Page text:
Study Reveals Disturbing Link Between Marijuana Use and Cardiovascular Risks


Marijuana plants grow at a lab in Cottage Grove, Minn., June 17, 2015. (AP Photo/Jim Mone, File)
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(AURN News) – A new study published in the Journal of the American Heart Association sheds light on a concerning association between marijuana use and an elevated risk of heart attack and stroke.

The study, a population-based, cross-sectional analysis of data spanning from 2016 to 2020, utilized information gathered from the Behavioral Risk Factor Surveillance Survey in 27 U.S. states and two territories. The results, with an average age of 45.4 years, suggest a direct correlation between frequent marijuana use and heightened cardiovascular issues.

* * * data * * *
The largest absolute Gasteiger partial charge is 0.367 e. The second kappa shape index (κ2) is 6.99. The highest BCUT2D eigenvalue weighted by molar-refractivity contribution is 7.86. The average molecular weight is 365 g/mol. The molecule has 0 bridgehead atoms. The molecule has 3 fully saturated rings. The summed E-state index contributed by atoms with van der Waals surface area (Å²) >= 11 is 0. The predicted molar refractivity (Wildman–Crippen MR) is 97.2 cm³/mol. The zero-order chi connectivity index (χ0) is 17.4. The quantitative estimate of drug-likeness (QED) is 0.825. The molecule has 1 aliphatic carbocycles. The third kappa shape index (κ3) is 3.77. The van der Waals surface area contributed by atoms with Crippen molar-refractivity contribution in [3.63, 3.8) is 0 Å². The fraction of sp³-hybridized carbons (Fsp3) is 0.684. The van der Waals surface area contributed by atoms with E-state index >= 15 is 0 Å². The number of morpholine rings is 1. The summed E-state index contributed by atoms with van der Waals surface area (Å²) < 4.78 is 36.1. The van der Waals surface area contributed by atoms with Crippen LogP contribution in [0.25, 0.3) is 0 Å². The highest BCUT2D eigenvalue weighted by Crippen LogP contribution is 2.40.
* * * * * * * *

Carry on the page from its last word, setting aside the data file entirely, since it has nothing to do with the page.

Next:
“Cannabis use is associated with increased risk of myocardial infarction and stroke, with higher odds of events associated with more days of use per month, controlling for demographic factors and tobacco smoking,” the study said. The odds of experiencing these issues escalate with the number of days of marijuana use per month, even after controlling for demographic factors and tobacco smoking.

The study revealed a demographic breakdown of the participants, emphasizing that 60% were White and 11.6% Black. There has been a surge in marijuana use among U.S. adults between 2002 and 2019, skyrocketing from 10.4% to 18%.

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